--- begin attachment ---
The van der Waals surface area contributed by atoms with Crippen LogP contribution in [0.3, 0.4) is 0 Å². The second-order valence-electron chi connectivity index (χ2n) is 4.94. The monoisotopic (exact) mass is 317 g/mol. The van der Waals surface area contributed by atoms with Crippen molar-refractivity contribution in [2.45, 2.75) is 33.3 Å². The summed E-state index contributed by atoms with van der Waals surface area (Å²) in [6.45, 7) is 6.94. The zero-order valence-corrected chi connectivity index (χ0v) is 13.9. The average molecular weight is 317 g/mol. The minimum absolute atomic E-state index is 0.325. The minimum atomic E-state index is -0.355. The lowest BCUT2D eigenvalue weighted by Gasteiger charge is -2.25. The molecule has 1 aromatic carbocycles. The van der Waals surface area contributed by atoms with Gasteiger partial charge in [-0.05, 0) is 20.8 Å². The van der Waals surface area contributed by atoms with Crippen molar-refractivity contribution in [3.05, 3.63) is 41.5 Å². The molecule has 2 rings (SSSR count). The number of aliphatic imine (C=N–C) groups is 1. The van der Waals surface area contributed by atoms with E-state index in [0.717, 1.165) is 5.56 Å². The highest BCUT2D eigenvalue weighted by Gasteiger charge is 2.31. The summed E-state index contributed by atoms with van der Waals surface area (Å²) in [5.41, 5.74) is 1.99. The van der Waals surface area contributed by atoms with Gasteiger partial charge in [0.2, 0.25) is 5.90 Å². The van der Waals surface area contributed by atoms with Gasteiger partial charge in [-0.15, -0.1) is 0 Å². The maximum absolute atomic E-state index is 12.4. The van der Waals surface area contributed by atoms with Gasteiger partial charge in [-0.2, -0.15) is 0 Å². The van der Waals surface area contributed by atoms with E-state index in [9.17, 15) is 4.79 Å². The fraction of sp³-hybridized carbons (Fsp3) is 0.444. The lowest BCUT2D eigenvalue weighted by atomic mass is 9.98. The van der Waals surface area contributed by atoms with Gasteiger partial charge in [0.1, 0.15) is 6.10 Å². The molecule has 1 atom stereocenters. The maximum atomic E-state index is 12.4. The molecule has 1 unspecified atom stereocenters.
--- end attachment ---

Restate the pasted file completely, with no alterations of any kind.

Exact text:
The van der Waals surface area contributed by atoms with Crippen LogP contribution in [0.3, 0.4) is 0 Å². The second-order valence-electron chi connectivity index (χ2n) is 4.94. The monoisotopic (exact) mass is 317 g/mol. The van der Waals surface area contributed by atoms with Crippen molar-refractivity contribution in [2.45, 2.75) is 33.3 Å². The summed E-state index contributed by atoms with van der Waals surface area (Å²) in [6.45, 7) is 6.94. The zero-order valence-corrected chi connectivity index (χ0v) is 13.9. The average molecular weight is 317 g/mol. The minimum absolute atomic E-state index is 0.325. The minimum atomic E-state index is -0.355. The lowest BCUT2D eigenvalue weighted by Gasteiger charge is -2.25. The molecule has 1 aromatic carbocycles. The van der Waals surface area contributed by atoms with Gasteiger partial charge in [-0.05, 0) is 20.8 Å². The van der Waals surface area contributed by atoms with Crippen molar-refractivity contribution in [3.05, 3.63) is 41.5 Å². The molecule has 2 rings (SSSR count). The number of aliphatic imine (C=N–C) groups is 1. The van der Waals surface area contributed by atoms with E-state index in [0.717, 1.165) is 5.56 Å². The highest BCUT2D eigenvalue weighted by Gasteiger charge is 2.31. The summed E-state index contributed by atoms with van der Waals surface area (Å²) in [5.41, 5.74) is 1.99. The van der Waals surface area contributed by atoms with Gasteiger partial charge in [0.2, 0.25) is 5.90 Å². The van der Waals surface area contributed by atoms with Gasteiger partial charge in [-0.15, -0.1) is 0 Å². The maximum absolute atomic E-state index is 12.4. The van der Waals surface area contributed by atoms with Gasteiger partial charge in [-0.2, -0.15) is 0 Å². The van der Waals surface area contributed by atoms with E-state index in [9.17, 15) is 4.79 Å². The fraction of sp³-hybridized carbons (Fsp3) is 0.444. The lowest BCUT2D eigenvalue weighted by atomic mass is 9.98. The van der Waals surface area contributed by atoms with Gasteiger partial charge in [0.1, 0.15) is 6.10 Å². The molecule has 1 atom stereocenters. The maximum atomic E-state index is 12.4. The molecule has 1 unspecified atom stereocenters.